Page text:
Gargantua and Pantagruel eBook

This eBook from the Gutenberg Project consists of approximately 1,126 pages of information about Gargantua and Pantagruel.
eaten in the salad, with salt, oil, and vinegar.  Quum irasceretur furor eorum in nos, forsitan aqua absorbuisset nos; when he drank the great draught.  Torrentem pertransivit anima nostra; when the stream of his water carried us to the thicket.  Forsitan pertransisset anima nostra aquam intolerabilem; that is, the water of his urine, the flood whereof, cutting our way, took our feet from us.  Benedictus Dominus qui non dedit nos in captionem dentibus eorum.  Anima nostra sicut passer erepta est de laqueo venantium; when we fell in the trap.  Laqueus contritus est, by Fourniller, et nos liberati sumus.  Adjutorium nostrum, &c.

Chapter 1.XXXIX.

How the Monk was feasted by Gargantua, and of the jovial discourse they had at supper.

When Gargantua was set down at table, after all of them had somewhat stayed their stomachs by a snatch or two of the first bits eaten heartily, Grangousier began to relate the source and cause of the war raised between him and Picrochole; and came to tell how Friar John of the Funnels had triumphed at the defence of the close of the abbey, and extolled him for his valour above Camillus, Scipio, Pompey, Caesar, and Themistocles.  Then Gargantua desired that he might be presently sent for, to the end that with him they might consult of what was to be done.  Whereupon, by a joint consent, his steward went for him, and brought him along merrily, with his staff of the cross, upon Grangousier’s mule.  When he was come, a thousand huggings, a thousand embracements, a thousand good days were given.  Ha, Friar John, my friend Friar John, my brave cousin Friar John from the devil!  Let me clip thee, my heart, about the neck; to me an armful.  I must grip thee, my ballock, till thy back crack with it.  Come, my cod, let me coll thee till I kill thee.  And Friar John, the gladdest man in the world, never was man made welcomer, never was any more courteously and graciously received than Friar John.  Come, come, said Gargantua, a stool here close by me at this end.  I am content, said the monk, seeing you will have it so.  Some water, page; fill, my boy, fill; it is to refresh my liver.  Give me some, child, to gargle my throat withal.  Deposita cappa, said Gymnast, let us pull off this frock.  Ho, by G—­, gentlemen, said the monk, there is a chapter in Statutis Ordinis which opposeth my laying of it down.  Pish! said Gymnast, a fig for your chapter!  This frock breaks both your shoulders, put it off.  My friend, said the monk, let me alone with it; for, by G—­, I’ll drink the better that it is on.  It makes all my body jocund.  If I should lay it aside, the waggish pages would cut to themselves garters out of it, as I was once served at Coulaines.  And, which is worse, I shall lose my appetite.  But if in this habit I sit down at table, I will drink, by G—­, both to thee and to thy horse, and so courage, frolic, God save the company!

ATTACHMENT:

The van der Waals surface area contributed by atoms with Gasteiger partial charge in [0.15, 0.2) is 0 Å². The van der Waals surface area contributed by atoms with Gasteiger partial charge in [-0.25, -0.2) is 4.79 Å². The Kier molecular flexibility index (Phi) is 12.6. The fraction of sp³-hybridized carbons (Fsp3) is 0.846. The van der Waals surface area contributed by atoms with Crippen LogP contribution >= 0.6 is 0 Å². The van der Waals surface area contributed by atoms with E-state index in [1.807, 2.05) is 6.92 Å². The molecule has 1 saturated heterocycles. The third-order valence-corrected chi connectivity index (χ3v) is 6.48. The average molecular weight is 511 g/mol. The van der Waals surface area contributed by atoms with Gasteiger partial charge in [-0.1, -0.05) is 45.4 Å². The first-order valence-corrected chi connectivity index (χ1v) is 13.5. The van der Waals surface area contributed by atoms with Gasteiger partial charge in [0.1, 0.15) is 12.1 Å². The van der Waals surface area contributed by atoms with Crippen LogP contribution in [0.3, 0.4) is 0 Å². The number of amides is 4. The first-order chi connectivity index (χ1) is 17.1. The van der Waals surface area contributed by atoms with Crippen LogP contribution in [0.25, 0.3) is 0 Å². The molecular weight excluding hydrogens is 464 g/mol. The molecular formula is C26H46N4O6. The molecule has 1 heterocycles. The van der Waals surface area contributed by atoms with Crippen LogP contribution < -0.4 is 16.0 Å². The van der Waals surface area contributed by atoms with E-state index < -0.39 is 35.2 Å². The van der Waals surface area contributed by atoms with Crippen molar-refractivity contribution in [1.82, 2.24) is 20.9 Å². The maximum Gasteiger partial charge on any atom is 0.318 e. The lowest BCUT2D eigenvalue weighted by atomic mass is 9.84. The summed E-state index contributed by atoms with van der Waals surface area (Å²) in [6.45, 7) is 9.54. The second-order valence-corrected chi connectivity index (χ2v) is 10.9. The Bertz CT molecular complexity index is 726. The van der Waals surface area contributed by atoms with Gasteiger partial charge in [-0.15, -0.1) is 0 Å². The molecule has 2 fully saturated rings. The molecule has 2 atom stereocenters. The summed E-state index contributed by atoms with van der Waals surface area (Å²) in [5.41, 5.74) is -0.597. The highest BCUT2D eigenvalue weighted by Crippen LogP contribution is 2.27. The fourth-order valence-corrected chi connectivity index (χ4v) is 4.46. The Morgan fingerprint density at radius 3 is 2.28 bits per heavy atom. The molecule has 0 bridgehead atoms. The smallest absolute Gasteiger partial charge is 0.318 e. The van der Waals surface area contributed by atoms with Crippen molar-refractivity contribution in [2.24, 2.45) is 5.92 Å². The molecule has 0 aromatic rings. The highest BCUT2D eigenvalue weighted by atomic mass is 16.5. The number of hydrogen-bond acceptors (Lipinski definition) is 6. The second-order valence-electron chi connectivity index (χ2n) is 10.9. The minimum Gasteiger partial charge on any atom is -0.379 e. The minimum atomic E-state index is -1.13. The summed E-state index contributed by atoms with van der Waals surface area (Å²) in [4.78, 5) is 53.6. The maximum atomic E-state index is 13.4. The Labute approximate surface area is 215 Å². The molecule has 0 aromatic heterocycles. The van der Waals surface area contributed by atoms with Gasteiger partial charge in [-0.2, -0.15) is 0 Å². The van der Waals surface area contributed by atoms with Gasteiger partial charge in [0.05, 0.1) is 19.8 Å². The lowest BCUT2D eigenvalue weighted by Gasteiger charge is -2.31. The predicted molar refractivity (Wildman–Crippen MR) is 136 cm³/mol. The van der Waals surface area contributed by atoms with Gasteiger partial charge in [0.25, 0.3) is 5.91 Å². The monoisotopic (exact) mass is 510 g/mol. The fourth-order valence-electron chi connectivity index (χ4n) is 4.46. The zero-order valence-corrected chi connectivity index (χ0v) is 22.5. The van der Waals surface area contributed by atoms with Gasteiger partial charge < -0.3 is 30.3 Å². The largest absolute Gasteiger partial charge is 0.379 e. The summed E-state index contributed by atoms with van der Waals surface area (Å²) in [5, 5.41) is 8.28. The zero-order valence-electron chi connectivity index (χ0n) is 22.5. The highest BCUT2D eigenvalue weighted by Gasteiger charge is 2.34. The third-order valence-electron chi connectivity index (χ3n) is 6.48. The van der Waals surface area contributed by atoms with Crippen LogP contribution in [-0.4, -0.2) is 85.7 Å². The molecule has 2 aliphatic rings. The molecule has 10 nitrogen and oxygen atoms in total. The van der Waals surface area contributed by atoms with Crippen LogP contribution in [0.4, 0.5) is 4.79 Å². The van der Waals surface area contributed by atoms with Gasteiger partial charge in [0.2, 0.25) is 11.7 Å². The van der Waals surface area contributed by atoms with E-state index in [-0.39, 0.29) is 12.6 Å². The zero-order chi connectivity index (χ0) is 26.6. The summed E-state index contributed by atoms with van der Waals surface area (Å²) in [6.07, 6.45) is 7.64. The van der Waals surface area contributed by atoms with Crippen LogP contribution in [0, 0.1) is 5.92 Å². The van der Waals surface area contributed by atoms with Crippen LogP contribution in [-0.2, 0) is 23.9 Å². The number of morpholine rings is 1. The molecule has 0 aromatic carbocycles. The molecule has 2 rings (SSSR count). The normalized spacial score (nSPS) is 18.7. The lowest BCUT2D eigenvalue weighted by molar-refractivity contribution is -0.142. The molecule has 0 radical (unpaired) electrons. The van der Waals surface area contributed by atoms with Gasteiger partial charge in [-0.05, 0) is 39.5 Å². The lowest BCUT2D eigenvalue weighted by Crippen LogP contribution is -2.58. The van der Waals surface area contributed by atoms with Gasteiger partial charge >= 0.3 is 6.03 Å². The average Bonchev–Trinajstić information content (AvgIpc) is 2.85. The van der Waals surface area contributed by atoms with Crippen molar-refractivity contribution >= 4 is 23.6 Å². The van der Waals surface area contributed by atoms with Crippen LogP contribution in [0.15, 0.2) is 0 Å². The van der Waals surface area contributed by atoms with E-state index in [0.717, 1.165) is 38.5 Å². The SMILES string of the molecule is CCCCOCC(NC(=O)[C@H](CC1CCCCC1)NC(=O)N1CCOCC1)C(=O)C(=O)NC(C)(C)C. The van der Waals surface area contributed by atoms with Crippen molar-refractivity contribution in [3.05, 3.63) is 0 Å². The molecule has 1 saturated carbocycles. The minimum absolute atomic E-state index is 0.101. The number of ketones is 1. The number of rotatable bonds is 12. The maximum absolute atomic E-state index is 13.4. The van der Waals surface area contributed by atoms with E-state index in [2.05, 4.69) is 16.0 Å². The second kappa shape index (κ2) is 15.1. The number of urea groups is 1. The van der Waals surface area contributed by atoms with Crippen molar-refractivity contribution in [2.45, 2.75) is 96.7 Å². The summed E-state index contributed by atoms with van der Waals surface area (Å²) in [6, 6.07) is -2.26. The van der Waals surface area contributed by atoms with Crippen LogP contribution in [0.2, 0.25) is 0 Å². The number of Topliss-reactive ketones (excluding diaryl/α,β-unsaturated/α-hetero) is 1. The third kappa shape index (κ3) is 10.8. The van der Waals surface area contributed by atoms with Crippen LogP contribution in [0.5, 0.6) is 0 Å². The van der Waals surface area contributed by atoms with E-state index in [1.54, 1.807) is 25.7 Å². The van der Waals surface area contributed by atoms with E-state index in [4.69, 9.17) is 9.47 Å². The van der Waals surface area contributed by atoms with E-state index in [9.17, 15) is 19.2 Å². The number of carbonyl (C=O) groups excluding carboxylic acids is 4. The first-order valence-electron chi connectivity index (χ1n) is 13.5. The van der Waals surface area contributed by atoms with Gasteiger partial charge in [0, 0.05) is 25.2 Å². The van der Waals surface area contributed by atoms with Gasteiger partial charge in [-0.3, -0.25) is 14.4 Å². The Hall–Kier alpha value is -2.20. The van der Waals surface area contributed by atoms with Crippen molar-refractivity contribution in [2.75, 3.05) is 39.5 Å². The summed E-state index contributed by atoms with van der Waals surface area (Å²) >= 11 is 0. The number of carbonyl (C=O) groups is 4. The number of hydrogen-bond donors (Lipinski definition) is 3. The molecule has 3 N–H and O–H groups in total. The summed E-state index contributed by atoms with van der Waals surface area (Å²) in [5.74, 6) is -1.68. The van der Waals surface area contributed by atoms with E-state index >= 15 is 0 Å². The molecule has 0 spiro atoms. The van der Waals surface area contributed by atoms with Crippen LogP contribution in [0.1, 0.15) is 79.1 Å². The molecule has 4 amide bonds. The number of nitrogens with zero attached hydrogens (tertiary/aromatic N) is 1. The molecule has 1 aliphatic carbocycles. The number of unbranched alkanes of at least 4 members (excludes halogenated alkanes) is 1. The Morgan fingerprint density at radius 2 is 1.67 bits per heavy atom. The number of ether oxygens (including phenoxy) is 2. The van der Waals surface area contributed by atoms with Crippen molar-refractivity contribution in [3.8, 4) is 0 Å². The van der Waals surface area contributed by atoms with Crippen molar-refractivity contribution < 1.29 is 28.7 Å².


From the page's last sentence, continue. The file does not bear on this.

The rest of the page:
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Gargantua and Pantagruel from Project Gutenberg. Public domain.
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